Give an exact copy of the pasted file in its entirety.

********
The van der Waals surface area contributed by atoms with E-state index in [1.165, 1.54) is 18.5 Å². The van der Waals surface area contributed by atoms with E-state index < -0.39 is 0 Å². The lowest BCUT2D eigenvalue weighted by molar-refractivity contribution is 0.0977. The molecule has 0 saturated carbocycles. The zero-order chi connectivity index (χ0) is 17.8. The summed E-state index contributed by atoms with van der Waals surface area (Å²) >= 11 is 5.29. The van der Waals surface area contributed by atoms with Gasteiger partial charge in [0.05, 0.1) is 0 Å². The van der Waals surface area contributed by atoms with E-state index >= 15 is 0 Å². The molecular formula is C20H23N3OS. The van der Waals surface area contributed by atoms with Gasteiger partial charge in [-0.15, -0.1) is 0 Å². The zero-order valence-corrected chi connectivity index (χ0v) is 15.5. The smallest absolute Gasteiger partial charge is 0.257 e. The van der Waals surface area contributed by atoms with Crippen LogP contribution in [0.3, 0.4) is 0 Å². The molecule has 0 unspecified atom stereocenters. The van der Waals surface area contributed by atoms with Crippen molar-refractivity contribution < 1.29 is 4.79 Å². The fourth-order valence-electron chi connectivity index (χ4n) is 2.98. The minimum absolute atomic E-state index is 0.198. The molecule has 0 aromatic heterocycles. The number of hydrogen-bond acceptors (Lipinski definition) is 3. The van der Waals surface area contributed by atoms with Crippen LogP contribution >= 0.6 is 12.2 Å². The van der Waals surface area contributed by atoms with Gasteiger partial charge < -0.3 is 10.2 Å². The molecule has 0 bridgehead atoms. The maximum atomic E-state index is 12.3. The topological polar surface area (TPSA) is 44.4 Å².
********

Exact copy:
The van der Waals surface area contributed by atoms with E-state index in [1.165, 1.54) is 18.5 Å². The van der Waals surface area contributed by atoms with E-state index < -0.39 is 0 Å². The lowest BCUT2D eigenvalue weighted by molar-refractivity contribution is 0.0977. The molecule has 0 saturated carbocycles. The zero-order chi connectivity index (χ0) is 17.8. The summed E-state index contributed by atoms with van der Waals surface area (Å²) >= 11 is 5.29. The van der Waals surface area contributed by atoms with Gasteiger partial charge in [0.05, 0.1) is 0 Å². The van der Waals surface area contributed by atoms with E-state index >= 15 is 0 Å². The molecular formula is C20H23N3OS. The van der Waals surface area contributed by atoms with Gasteiger partial charge in [-0.15, -0.1) is 0 Å². The zero-order valence-corrected chi connectivity index (χ0v) is 15.5. The smallest absolute Gasteiger partial charge is 0.257 e. The van der Waals surface area contributed by atoms with Crippen LogP contribution in [0.3, 0.4) is 0 Å². The molecule has 0 unspecified atom stereocenters. The van der Waals surface area contributed by atoms with Crippen molar-refractivity contribution < 1.29 is 4.79 Å². The fourth-order valence-electron chi connectivity index (χ4n) is 2.98. The minimum absolute atomic E-state index is 0.198. The molecule has 0 aromatic heterocycles. The number of hydrogen-bond acceptors (Lipinski definition) is 3. The van der Waals surface area contributed by atoms with Crippen LogP contribution >= 0.6 is 12.2 Å². The van der Waals surface area contributed by atoms with Gasteiger partial charge < -0.3 is 10.2 Å². The molecule has 0 bridgehead atoms. The maximum atomic E-state index is 12.3. The topological polar surface area (TPSA) is 44.4 Å².